Monday, November 5, 2018

Epistemology of a Dying Empire: Can Growth Last Forever?

Recently, Michael Liebreich published an article titled "The Secret of Eternal Growth." I have been mulling over in my head if it is appropriate to spend time discussing one more mishmash of legends, including the one that's by now a classic, the "errors" that the Club of Rome is said to have made with the 1972 report, "The Limits to Growth." Eventually, I decided that it was worth a post, not so much because the post by Liebreich is especially wrongheaded or silly, but because it illustrates one basic point of our civilization: who, and how, takes decisions? On which basis?

In the end, I think we have a problem of epistemology, the question of the nature of knowledge. In order to make decisions, you have to know what you are doing -- at least in principle. In other words, you need some kind of "model" of reality in order to be able to act on it. It was Jay Forrester, the father of system dynamics and the originator of the "Limits to Growth" report who pointed out that, (World Dynamics, 1971, p. 14)

Everyone uses models all the time. Every person in his private life and in his community life uses models for decision making. The mental image of the world around one, carried in each individual’s head, is a model. One does not have a family, a business, a city, a government, or a country in his head. He has only selected concepts and relationships that he uses to represent the real system.

And the big question is where these "selected concepts" come from. My impression is that the mind of our leaders is a jumble of ideas and concepts grafted from haphazard messages that come from the media. Our leaders use no quantitative model to take their decision, only whim and feelings. This is how an idea such as MAGA came about.

The point is that there seems to exist a certain convergence of ideas and concepts in the mediasphere. Somehow, a consensus tends to appear and it is reinforced by repetition. This is how the world's leadership tends to assume the existence of some self-evident truths, such as that economic growth is always good.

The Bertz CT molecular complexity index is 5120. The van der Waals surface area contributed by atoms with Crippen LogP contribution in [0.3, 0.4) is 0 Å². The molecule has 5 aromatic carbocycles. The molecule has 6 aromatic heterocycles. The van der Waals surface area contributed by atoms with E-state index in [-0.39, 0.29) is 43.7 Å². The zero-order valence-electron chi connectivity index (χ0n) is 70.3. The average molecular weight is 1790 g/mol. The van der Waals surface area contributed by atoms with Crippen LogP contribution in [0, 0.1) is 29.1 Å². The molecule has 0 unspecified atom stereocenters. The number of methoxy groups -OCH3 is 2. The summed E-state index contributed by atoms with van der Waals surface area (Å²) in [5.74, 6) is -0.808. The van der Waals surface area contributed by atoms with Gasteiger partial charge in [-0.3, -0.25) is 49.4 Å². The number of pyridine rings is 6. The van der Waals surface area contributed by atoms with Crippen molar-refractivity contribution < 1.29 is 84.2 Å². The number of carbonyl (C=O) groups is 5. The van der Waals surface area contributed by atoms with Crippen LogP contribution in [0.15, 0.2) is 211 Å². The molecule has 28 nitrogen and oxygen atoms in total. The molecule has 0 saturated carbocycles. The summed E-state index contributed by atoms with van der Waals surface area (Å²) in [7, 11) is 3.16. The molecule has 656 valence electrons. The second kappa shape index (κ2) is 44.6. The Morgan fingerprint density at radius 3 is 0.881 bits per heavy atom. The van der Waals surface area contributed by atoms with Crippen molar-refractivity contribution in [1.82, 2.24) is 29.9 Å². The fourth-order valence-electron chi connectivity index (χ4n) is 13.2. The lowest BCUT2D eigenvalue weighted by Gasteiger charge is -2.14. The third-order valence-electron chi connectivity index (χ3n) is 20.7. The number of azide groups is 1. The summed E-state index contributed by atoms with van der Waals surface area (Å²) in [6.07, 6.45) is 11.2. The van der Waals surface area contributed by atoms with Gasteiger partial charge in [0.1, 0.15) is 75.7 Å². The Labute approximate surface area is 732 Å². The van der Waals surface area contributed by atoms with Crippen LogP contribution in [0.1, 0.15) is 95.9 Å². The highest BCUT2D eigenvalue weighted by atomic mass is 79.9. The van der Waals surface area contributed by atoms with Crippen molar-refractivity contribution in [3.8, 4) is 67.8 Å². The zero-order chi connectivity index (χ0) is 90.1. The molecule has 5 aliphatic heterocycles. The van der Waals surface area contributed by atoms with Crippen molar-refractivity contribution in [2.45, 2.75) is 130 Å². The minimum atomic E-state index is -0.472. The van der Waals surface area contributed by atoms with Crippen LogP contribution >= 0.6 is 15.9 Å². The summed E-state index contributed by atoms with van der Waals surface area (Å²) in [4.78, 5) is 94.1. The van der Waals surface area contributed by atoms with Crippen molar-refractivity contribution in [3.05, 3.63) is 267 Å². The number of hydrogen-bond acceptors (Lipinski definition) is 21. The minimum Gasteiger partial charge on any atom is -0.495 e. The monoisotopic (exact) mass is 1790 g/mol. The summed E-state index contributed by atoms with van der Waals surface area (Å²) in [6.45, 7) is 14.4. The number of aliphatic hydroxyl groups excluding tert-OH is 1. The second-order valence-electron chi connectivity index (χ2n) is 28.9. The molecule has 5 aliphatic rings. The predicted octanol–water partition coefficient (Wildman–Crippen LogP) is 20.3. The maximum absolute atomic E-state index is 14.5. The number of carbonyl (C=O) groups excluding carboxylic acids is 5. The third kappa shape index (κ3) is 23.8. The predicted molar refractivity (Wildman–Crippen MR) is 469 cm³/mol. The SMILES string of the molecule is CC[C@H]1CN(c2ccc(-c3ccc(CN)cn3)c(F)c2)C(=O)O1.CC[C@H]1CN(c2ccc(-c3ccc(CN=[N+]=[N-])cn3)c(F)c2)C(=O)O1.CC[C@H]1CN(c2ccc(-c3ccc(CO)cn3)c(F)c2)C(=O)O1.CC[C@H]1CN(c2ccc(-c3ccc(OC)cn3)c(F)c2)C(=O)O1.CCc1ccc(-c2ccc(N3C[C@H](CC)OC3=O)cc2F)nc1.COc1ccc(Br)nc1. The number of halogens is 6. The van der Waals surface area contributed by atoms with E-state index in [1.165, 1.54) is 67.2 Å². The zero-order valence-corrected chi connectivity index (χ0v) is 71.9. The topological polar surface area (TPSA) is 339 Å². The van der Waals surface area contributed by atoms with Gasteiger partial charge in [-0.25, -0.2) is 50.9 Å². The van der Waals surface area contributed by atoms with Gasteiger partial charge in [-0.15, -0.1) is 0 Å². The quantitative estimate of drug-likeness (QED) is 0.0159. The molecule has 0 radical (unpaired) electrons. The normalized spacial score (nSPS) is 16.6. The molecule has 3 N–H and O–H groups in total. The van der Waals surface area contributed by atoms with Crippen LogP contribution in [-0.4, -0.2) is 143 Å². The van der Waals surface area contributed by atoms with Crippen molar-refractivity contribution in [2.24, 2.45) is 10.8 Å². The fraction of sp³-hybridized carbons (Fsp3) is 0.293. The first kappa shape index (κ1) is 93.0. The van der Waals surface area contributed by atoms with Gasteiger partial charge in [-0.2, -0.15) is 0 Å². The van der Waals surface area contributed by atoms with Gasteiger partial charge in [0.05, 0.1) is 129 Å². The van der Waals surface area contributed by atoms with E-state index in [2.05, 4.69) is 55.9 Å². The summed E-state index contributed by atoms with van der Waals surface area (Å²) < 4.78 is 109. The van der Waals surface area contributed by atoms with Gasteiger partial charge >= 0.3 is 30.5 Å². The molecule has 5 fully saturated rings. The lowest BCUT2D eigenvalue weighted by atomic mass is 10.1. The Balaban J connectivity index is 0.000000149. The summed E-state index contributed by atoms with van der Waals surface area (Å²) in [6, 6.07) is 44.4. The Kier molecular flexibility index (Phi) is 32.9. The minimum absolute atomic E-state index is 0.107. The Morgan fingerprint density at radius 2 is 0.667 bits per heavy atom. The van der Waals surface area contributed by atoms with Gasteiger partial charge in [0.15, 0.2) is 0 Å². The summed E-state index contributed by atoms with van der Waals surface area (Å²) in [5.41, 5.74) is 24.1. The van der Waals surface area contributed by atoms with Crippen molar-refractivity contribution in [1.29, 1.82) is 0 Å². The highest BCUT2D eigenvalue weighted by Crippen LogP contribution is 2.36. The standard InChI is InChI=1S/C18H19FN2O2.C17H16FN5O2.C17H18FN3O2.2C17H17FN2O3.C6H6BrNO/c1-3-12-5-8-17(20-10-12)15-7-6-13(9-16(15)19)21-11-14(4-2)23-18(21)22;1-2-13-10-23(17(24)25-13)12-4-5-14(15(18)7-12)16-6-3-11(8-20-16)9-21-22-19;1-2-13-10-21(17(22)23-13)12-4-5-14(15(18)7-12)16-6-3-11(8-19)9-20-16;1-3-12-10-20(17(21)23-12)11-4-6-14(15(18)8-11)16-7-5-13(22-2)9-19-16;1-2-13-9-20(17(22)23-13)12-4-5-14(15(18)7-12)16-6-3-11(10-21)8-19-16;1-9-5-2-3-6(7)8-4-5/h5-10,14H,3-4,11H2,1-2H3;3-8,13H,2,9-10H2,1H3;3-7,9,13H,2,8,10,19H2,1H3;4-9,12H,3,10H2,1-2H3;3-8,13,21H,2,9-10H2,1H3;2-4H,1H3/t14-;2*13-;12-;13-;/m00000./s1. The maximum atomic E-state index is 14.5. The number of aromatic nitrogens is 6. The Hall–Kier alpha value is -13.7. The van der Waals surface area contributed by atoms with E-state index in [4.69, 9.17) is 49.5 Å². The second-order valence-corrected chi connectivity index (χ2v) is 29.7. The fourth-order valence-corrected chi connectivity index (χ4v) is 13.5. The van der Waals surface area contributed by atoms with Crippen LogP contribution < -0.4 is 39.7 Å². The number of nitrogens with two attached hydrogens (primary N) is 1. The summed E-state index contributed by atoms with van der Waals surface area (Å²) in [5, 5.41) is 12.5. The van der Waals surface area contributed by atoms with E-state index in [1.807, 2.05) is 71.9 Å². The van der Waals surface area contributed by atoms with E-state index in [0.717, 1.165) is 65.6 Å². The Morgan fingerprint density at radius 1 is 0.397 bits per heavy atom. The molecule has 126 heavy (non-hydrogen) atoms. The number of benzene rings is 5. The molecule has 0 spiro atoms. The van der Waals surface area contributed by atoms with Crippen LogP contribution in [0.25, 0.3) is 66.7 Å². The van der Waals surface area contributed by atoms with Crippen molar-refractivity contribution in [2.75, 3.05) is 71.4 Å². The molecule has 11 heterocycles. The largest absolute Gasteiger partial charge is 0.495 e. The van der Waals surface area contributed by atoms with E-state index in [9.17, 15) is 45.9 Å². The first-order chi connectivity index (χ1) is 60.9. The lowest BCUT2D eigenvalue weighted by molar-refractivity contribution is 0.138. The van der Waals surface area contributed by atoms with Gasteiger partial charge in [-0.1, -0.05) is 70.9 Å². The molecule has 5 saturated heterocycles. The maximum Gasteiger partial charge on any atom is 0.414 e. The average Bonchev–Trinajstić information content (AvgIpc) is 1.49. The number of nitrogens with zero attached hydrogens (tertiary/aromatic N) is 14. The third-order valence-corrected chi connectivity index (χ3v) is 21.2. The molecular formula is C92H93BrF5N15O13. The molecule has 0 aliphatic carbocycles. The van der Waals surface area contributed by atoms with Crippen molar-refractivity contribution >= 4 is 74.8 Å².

The article by Liebrich is a good example of this process. We have an article written by someone who is influential: he is senior contributor at Bloomberg, and also an engineer. What is most disheartening about it is how it is based on half-baked ideas, superficial interpretations, half-truths, and legends. Just as an example, we read in the article that:

. . . a group of concerned environmentalists calling themselves the Club of Rome invited one of the doyens of the new field of computer modelling, Jay Forrester, to create a simulation of the world economy and its interaction with the environment. In 1972 his marvellous black box produced another best-seller, Limits to Growth (iv), which purported to prove that almost every combination of economic parameters ended up not just with growth slowing, but with an overshoot and collapse. This finding, so congenial to the model’s commissioners, stemmed entirely from errors in its structure, as pointed out by a then fresh-faced young economics professor at Yale, William Nordhaus.

Note how Liebrich provides a reference to the "Limits to Growth" book, but none for the supposed "pointing out of the errors in its structure" by the "fresh-faced" William Nordhaus. The reality is that Nordhaus wrote a paper criticizing Forrester in 1973 and Forrester responded to it with another paper, defending his approach. It is perfectly legitimate to think that Nordhaus was right and Forrester wrong, but you can't say that that the purported "errors" in the model are an established fact. I discussed this story in my book, "The Limits to Growth Revisited" and in a recent post on "Cassandra's legacy." Basically, Liebrich reported a legend without bothering too much about verifying it.

There is much more in Liebrich paper that can be criticized in terms of mistakes, personal attacks, misinterpretations, and more (see also another critical assessment by Tim Jackson). But the point is how ideas are thrown into the mediasphere and there they float, to be picked up by human minds as flu viruses flow in the air. Here, Liebreich's thesis is likely to have a certain influence because it is so cleverly presented: basically it tells us that you can eat the pie and still have it. It tells people that humankind can keep growing while reducing its impact on the ecosystem. It is like telling a heroin addict that heroine is good for health and it is OK to continue using it because technological progress will make it possible to get the same kick - or even more kick - from a lower dose. That is what a heroin addict likes to hear, but it won't work in the real world.

The same is true for our leaders and for all of us. We tend to make choices on the basis of what we like, not on how things stand. The sickness of the Empire, in the end, is just bad epistemology.

(h/t Anders Wijkman and Nora Bateson)


Ugo Bardi is a member of the Club of Rome, faculty member of the University of Florence, and the author of "Extracted" (Chelsea Green 2014), "The Seneca Effect" (Springer 2017), and Before the Collapse (Springer 2019)